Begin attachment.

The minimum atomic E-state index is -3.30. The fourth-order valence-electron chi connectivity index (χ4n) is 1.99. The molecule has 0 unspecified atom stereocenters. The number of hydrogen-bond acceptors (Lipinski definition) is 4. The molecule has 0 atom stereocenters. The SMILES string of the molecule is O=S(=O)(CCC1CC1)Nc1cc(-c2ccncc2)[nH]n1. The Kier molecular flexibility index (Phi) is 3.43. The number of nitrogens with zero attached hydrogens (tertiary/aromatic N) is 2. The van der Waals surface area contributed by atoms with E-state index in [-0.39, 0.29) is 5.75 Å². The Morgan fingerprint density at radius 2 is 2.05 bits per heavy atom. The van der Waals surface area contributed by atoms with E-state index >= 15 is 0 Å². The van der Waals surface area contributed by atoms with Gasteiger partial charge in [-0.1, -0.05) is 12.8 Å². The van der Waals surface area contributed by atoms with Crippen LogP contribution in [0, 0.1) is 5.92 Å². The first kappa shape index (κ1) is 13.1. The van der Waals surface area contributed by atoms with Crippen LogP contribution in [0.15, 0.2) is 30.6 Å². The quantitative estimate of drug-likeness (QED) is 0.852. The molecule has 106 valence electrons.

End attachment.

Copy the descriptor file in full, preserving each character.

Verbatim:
The minimum atomic E-state index is -3.30. The fourth-order valence-electron chi connectivity index (χ4n) is 1.99. The molecule has 0 unspecified atom stereocenters. The number of hydrogen-bond acceptors (Lipinski definition) is 4. The molecule has 0 atom stereocenters. The SMILES string of the molecule is O=S(=O)(CCC1CC1)Nc1cc(-c2ccncc2)[nH]n1. The Kier molecular flexibility index (Phi) is 3.43. The number of nitrogens with zero attached hydrogens (tertiary/aromatic N) is 2. The van der Waals surface area contributed by atoms with E-state index in [-0.39, 0.29) is 5.75 Å². The Morgan fingerprint density at radius 2 is 2.05 bits per heavy atom. The van der Waals surface area contributed by atoms with E-state index >= 15 is 0 Å². The van der Waals surface area contributed by atoms with Gasteiger partial charge in [-0.1, -0.05) is 12.8 Å². The van der Waals surface area contributed by atoms with Crippen LogP contribution in [0, 0.1) is 5.92 Å². The first kappa shape index (κ1) is 13.1. The van der Waals surface area contributed by atoms with Crippen LogP contribution in [0.15, 0.2) is 30.6 Å². The quantitative estimate of drug-likeness (QED) is 0.852. The molecule has 106 valence electrons.